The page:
I had such a great time on my PADI Open Water Course with Master Divers, I extended my stay on the Thai island of Koh Tao and enrolled onto the Advanced Open Water course, continuing my training with my instructor David. The two day Advanced Open Water course involved five additional modules and five extra dives. The two mandatory modules are Deep Diving and Underwater Navigation. I also chose three additional specialisations including Wreck Diving, Night Diving and Peak Performance Buoyancy. Here’s a run down of each of my five additional dives;
Deep Water Diving
One of the main reasons I did the advanced open water is to be able to dive deeper than the 18 metres the PADI Open Water certifies me to. And given many fun dive sites lie below 18m, I wanted the additional training and flexibility. We headed out to Green Rock for this dive.
Most challenging aspect: the thought of having an additional 30 metres of water volume above you is quite daunting. Lucky the training includes additional safety techniques to account for deep water, safe ascent and emergency air if you need it.
Most memorable: viewing what depth does to certain objects that David brought down from the surface was interesting. And once I reached 30 metres, it really didn’t feel that deep. So the question now remains, how much deeper do I want to go?!
This was a taster dive to a specialisation option in wreck diving that includes how to penetrate and enter a wreck. But for us, we just swam around and over part of the HTMS Sattakut, a 1942 World War II ship that’s been sunk for the purpose of wreck diving and training.
Most challenging: be careful of hazards which we needed to identify as part of the dive, especially rusty chains. I managed to get my fin caught going under it and broke the buckle. Lucky I could hold onto David for the rest of the dive.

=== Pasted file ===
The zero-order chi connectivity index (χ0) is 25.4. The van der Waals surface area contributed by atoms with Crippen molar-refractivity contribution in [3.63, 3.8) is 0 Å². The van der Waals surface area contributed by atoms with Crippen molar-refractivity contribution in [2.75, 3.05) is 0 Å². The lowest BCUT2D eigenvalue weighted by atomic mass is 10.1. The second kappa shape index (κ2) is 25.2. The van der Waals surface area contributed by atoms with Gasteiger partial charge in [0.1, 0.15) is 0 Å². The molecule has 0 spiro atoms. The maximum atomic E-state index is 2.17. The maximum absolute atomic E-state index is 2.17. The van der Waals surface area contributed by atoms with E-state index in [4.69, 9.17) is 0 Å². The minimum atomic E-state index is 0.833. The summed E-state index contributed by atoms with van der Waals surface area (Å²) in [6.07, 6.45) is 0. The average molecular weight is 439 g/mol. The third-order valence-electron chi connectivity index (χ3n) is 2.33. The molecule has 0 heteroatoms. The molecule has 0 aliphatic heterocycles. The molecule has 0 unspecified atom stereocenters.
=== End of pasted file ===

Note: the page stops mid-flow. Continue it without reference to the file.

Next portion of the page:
Most memorable: seeing the wreck under water was really awesome. I peered into the port holes, swam around it to view how water and marine life interact with the ship, and swam over the guns. I definitely want to add wreck diving as a specialist training module. Then I can go inside it and explore!
I had no idea what to expect from night diving. But like David said, it was definitely an experience.We set off during sunset, with a superb view of the sun from the boat. Geared up with dive torches on and attached, we descended under water into the darkness of Pottery Pinnacle.
Most challenging: It’s dark, and the beam of your dive torch is the only thing that lights up your environment and what you can see. That includes making sure you don’t lose your buddy or your instructor. Just follow the light beams.
Most memorable: Night diving was totally cool! The marine world at night is so different than day time. We saw several blue spotted ribbon tail Rays, a hermit crab, sleeping parrot fish and an albino white eyed moray eel. Waving your hand in front of your mask to view the bioluminescence was awesome, and then ascending back to the surface to view a starry night sky. I could have floated on my back looking at the stars for hours. Everyone should try a night dive!
Peak Performance Buoyancy
Every diver will tell you buoyancy is key to a great diving experience. And after my open water course, I still had trouble with controlling mine. So this taster option was a must and I’ll be keen to do this as a full module. A 7am departure to the Japanese Gardens, we entered very tranquil waters for some fun buoyancy training.
Most challenging: it took me two attempts to achieve a task during one game, and I couldn’t quite hover upside down and inverted.
Most memorable: all the fun games we played to practice buoyancy control under water including being inverted upside down in a hover. The good news is my buoyancy is so much better than when I first started my advanced course and I can now achieve neutral buoyancy.
I’ve always had a good sense of direction, but would this transfer to being under water? Another skill that all divers really need, I’ll be keen to do this as a specialisation.
Most challenging: learning how to use and read a compass requires some practice, but the good news is now I can! Also, don’t forget to look in the direction of where you are swimming, not down at the compass, and keep the compass both flat and directly in front of your body.
Most memorable: we were given a navigation task using the compass under water, and the good news is I managed to return back to where I started.
Thanks again to Master Divers and to David for another awesome course. And for those of you who are planning to get certified as a diver, I highly recommend you do the Open Water Advanced course immediately or soon after you complete the Open Water. The extra modules and dives have dramatically improved my skills and confidence in diving.